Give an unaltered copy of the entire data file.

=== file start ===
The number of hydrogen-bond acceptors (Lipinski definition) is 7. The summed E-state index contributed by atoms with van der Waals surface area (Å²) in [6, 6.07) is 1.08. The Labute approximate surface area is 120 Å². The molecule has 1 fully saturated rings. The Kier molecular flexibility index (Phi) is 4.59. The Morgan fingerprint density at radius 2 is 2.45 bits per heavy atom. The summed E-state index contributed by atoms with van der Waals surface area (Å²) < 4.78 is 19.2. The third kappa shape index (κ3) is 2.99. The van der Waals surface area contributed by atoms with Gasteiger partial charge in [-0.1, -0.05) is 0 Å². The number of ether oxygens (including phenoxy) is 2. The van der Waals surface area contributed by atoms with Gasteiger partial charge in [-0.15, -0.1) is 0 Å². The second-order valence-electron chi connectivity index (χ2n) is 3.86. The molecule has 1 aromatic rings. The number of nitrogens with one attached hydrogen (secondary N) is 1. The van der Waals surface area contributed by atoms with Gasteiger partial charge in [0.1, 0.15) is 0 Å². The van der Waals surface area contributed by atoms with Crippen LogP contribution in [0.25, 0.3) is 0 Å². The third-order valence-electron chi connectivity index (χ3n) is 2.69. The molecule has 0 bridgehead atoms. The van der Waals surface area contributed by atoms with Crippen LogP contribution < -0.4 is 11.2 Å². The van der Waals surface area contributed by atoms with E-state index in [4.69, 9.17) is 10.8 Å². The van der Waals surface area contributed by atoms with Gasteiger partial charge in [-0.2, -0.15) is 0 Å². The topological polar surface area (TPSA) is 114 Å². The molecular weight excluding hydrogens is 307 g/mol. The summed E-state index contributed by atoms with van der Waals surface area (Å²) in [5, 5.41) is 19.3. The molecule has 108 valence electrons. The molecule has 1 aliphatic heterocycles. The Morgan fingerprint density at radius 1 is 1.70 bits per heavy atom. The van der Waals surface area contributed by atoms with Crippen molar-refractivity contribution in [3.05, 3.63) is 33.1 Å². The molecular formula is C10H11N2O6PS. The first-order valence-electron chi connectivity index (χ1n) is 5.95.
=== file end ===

The number of hydrogen-bond acceptors (Lipinski definition) is 7. The summed E-state index contributed by atoms with van der Waals surface area (Å²) in [6, 6.07) is 1.08. The Labute approximate surface area is 120 Å². The molecule has 1 fully saturated rings. The Kier molecular flexibility index (Phi) is 4.59. The Morgan fingerprint density at radius 2 is 2.45 bits per heavy atom. The summed E-state index contributed by atoms with van der Waals surface area (Å²) < 4.78 is 19.2. The third kappa shape index (κ3) is 2.99. The van der Waals surface area contributed by atoms with Gasteiger partial charge in [-0.1, -0.05) is 0 Å². The number of ether oxygens (including phenoxy) is 2. The van der Waals surface area contributed by atoms with Gasteiger partial charge in [-0.15, -0.1) is 0 Å². The second-order valence-electron chi connectivity index (χ2n) is 3.86. The molecule has 1 aromatic rings. The number of nitrogens with one attached hydrogen (secondary N) is 1. The van der Waals surface area contributed by atoms with Gasteiger partial charge in [0.1, 0.15) is 0 Å². The van der Waals surface area contributed by atoms with Crippen LogP contribution in [0.25, 0.3) is 0 Å². The third-order valence-electron chi connectivity index (χ3n) is 2.69. The molecule has 0 bridgehead atoms. The van der Waals surface area contributed by atoms with Crippen LogP contribution < -0.4 is 11.2 Å². The van der Waals surface area contributed by atoms with E-state index in [4.69, 9.17) is 10.8 Å². The van der Waals surface area contributed by atoms with Gasteiger partial charge in [-0.2, -0.15) is 0 Å². The topological polar surface area (TPSA) is 114 Å². The molecular weight excluding hydrogens is 307 g/mol. The summed E-state index contributed by atoms with van der Waals surface area (Å²) in [5, 5.41) is 19.3. The molecule has 108 valence electrons. The molecule has 1 aliphatic heterocycles. The Morgan fingerprint density at radius 1 is 1.70 bits per heavy atom. The van der Waals surface area contributed by atoms with Crippen molar-refractivity contribution in [3.05, 3.63) is 33.1 Å². The molecular formula is C10H11N2O6PS. The first-order valence-electron chi connectivity index (χ1n) is 5.95.